Laurie addresses the crowd with her son Josiah, who's father was killed by San Jose State Police officers in February of 2014.

Corina Cardenas is the daughter of Rudy Cardenas, who was killed by the state drug agent in 2004. She came to the march to support the efforts to stop police killings.

Lamar Noble, a San Jose 44-year-old African American father, was very nearly a Mike Brown style fatality in January 2013 – a seemingly innocuous law enforcement interaction that quickly escalated to gun play by officers. Lamar was driving in a residential neighborhood and was unexpectedly pulled over by Santa Clara County Sheriffs. They initially claimed they pulled him over because he ran a stop sign. Lamar said he did not, and then sheriffs shifted their reasoning by saying Lamar’s brake lights weren’t working. He tested the lights for the sheriffs, and they flashed on. Lamar started become suspicious and concerned by the stop and started calling his mother. The sheriffs quickly pulled their guns on Lamar and pepper-sprayed him. They then pulled him out of the car, threw him on the ground, and hit him closed fist on the back of the head. They charged him with resisting arrest. Lamar pled not guilty and requested the vehicle dash cam footage from the sheriff’s vehicles. The District Attorney’s office said the footage did not exist, then after a year and a half, produced them, piecemeal, in a discovery request by his attorney. The footage, the center of a motion to dismiss to be ruled on by a judge on January 16th, shows the brake lights flashing, the beating, and also a period where Lamar’s attorney argues one sheriff purposefully covers the dash cam.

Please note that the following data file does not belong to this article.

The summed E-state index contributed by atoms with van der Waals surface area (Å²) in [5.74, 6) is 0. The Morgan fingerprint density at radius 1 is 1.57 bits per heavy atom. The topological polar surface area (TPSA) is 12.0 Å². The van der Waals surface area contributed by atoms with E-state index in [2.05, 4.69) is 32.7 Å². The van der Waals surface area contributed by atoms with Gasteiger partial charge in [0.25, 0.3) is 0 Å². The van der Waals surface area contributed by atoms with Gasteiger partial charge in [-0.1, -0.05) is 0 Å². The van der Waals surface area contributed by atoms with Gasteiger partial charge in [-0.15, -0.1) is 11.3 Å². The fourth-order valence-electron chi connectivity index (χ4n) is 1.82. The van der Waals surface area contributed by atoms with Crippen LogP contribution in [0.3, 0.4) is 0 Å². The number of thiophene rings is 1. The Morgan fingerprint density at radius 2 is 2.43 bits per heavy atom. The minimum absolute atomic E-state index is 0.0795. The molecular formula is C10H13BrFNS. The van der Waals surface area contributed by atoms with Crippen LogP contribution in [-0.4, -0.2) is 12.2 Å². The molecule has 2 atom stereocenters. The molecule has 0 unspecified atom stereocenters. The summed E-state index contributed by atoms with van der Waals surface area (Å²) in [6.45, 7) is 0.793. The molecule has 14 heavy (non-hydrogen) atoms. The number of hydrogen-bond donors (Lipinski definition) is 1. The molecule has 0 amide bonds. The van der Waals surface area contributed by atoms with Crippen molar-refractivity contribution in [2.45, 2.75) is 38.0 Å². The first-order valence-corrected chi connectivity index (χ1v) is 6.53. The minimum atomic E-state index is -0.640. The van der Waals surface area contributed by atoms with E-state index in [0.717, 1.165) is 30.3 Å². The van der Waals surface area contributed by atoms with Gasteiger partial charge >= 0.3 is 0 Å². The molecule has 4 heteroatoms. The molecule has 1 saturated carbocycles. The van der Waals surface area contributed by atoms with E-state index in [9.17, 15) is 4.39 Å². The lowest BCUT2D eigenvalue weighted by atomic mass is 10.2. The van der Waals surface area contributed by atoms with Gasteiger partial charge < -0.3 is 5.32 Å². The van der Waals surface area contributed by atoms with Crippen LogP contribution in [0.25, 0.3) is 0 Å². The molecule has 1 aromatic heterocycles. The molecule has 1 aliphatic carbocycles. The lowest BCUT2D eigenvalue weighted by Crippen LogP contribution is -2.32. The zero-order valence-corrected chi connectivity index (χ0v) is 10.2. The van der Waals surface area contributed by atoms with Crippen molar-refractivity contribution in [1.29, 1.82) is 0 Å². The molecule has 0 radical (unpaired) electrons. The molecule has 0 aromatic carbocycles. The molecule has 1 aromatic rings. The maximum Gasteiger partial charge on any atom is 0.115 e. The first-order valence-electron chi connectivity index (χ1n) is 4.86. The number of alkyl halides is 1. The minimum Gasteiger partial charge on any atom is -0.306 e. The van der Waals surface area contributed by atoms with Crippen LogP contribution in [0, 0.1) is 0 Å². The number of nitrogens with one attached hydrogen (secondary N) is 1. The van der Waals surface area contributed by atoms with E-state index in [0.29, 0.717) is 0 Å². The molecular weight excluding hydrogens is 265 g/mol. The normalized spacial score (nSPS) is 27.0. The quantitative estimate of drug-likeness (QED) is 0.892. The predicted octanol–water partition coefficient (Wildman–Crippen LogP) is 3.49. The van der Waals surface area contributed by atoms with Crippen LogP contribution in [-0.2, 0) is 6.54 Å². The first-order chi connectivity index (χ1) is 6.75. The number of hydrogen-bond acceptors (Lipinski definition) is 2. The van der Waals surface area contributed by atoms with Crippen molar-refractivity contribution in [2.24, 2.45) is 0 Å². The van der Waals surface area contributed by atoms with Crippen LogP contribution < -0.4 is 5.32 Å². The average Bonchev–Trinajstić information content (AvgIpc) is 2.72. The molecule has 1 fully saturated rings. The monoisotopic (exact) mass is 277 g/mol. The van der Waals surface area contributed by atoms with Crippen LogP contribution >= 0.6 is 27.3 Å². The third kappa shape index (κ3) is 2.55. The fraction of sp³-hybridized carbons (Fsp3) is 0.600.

At the march, we projected the dash cam footage on the County Building where the District Attorney Office is located, while Lamar narrated the incident. Immediately after the surprise public movie showing, the District Attorney came out to hear the communities’ collective demand that Lamar’s charges be dropped, and Laurie called on charges to be filed on the officers who killed the father of her five year old son.